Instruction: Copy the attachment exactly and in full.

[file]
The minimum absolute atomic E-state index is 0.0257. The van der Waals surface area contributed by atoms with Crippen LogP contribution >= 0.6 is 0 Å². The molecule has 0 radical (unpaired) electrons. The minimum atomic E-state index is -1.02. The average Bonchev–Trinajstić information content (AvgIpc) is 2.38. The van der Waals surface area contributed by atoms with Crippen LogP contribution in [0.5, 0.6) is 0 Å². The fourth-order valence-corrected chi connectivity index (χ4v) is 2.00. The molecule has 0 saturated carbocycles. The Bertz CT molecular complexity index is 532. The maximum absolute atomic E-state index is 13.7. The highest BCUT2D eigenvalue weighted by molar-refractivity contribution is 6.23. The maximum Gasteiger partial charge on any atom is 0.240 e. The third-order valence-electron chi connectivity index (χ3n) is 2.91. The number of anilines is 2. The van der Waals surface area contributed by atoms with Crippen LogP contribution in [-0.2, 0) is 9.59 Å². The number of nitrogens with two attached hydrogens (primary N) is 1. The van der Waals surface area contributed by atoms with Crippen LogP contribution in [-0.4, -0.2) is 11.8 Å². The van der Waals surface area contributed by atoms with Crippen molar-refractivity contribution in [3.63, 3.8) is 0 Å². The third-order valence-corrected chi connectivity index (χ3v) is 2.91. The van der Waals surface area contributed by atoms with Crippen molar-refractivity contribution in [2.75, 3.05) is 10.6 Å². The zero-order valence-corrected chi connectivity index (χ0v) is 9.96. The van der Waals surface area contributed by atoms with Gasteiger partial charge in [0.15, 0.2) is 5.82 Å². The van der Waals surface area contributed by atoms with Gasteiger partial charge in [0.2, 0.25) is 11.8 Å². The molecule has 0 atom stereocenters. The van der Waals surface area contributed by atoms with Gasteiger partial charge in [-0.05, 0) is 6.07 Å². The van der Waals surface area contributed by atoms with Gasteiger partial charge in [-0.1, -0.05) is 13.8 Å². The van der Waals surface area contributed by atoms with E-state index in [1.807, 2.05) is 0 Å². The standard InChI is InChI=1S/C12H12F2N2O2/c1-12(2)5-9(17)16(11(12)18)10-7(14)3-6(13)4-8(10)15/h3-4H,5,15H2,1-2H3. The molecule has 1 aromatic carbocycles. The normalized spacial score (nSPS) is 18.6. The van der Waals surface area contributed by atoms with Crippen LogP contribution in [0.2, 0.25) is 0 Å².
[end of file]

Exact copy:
The minimum absolute atomic E-state index is 0.0257. The van der Waals surface area contributed by atoms with Crippen LogP contribution >= 0.6 is 0 Å². The molecule has 0 radical (unpaired) electrons. The minimum atomic E-state index is -1.02. The average Bonchev–Trinajstić information content (AvgIpc) is 2.38. The van der Waals surface area contributed by atoms with Crippen LogP contribution in [0.5, 0.6) is 0 Å². The fourth-order valence-corrected chi connectivity index (χ4v) is 2.00. The molecule has 0 saturated carbocycles. The Bertz CT molecular complexity index is 532. The maximum absolute atomic E-state index is 13.7. The highest BCUT2D eigenvalue weighted by molar-refractivity contribution is 6.23. The maximum Gasteiger partial charge on any atom is 0.240 e. The third-order valence-electron chi connectivity index (χ3n) is 2.91. The number of anilines is 2. The van der Waals surface area contributed by atoms with Crippen LogP contribution in [-0.2, 0) is 9.59 Å². The number of nitrogens with two attached hydrogens (primary N) is 1. The van der Waals surface area contributed by atoms with Crippen LogP contribution in [-0.4, -0.2) is 11.8 Å². The van der Waals surface area contributed by atoms with Crippen molar-refractivity contribution in [3.63, 3.8) is 0 Å². The third-order valence-corrected chi connectivity index (χ3v) is 2.91. The van der Waals surface area contributed by atoms with Crippen molar-refractivity contribution in [2.75, 3.05) is 10.6 Å². The zero-order valence-corrected chi connectivity index (χ0v) is 9.96. The van der Waals surface area contributed by atoms with Gasteiger partial charge in [0.15, 0.2) is 5.82 Å². The van der Waals surface area contributed by atoms with Gasteiger partial charge in [0.2, 0.25) is 11.8 Å². The molecule has 0 atom stereocenters. The van der Waals surface area contributed by atoms with Gasteiger partial charge in [-0.05, 0) is 6.07 Å². The van der Waals surface area contributed by atoms with Gasteiger partial charge in [-0.1, -0.05) is 13.8 Å². The van der Waals surface area contributed by atoms with E-state index in [1.807, 2.05) is 0 Å². The standard InChI is InChI=1S/C12H12F2N2O2/c1-12(2)5-9(17)16(11(12)18)10-7(14)3-6(13)4-8(10)15/h3-4H,5,15H2,1-2H3. The molecule has 1 aromatic carbocycles. The normalized spacial score (nSPS) is 18.6. The van der Waals surface area contributed by atoms with Crippen LogP contribution in [0.2, 0.25) is 0 Å².